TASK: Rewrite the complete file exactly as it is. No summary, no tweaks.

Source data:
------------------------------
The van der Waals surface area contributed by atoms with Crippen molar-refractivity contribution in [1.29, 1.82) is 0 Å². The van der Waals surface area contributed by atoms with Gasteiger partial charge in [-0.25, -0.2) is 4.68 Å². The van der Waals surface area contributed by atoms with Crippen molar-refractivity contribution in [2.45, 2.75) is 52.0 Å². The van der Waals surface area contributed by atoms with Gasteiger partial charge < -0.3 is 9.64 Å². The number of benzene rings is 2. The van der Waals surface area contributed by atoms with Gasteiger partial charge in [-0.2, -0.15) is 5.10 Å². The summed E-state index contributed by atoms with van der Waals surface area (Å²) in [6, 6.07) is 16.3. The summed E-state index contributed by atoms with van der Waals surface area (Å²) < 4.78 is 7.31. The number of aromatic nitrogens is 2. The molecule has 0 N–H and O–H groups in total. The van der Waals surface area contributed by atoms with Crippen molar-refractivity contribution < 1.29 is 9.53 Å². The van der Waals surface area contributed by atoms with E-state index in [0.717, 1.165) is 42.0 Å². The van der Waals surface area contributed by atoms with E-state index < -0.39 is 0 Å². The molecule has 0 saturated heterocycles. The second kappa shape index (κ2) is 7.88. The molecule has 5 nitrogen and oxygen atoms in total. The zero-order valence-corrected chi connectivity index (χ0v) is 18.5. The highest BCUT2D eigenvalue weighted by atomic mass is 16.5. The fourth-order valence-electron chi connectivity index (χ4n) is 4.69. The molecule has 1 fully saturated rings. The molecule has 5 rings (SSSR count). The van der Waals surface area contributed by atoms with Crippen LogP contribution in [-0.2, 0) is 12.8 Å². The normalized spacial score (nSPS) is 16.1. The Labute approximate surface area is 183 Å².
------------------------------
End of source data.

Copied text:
The van der Waals surface area contributed by atoms with Crippen molar-refractivity contribution in [1.29, 1.82) is 0 Å². The van der Waals surface area contributed by atoms with Gasteiger partial charge in [-0.25, -0.2) is 4.68 Å². The van der Waals surface area contributed by atoms with Crippen molar-refractivity contribution in [2.45, 2.75) is 52.0 Å². The van der Waals surface area contributed by atoms with Gasteiger partial charge < -0.3 is 9.64 Å². The number of benzene rings is 2. The van der Waals surface area contributed by atoms with Gasteiger partial charge in [-0.2, -0.15) is 5.10 Å². The summed E-state index contributed by atoms with van der Waals surface area (Å²) in [6, 6.07) is 16.3. The summed E-state index contributed by atoms with van der Waals surface area (Å²) < 4.78 is 7.31. The number of aromatic nitrogens is 2. The molecule has 0 N–H and O–H groups in total. The van der Waals surface area contributed by atoms with Crippen molar-refractivity contribution < 1.29 is 9.53 Å². The van der Waals surface area contributed by atoms with E-state index in [0.717, 1.165) is 42.0 Å². The van der Waals surface area contributed by atoms with E-state index < -0.39 is 0 Å². The molecule has 0 saturated heterocycles. The second kappa shape index (κ2) is 7.88. The molecule has 5 nitrogen and oxygen atoms in total. The zero-order valence-corrected chi connectivity index (χ0v) is 18.5. The highest BCUT2D eigenvalue weighted by atomic mass is 16.5. The fourth-order valence-electron chi connectivity index (χ4n) is 4.69. The molecule has 1 fully saturated rings. The molecule has 5 rings (SSSR count). The van der Waals surface area contributed by atoms with Crippen LogP contribution in [-0.2, 0) is 12.8 Å². The normalized spacial score (nSPS) is 16.1. The Labute approximate surface area is 183 Å².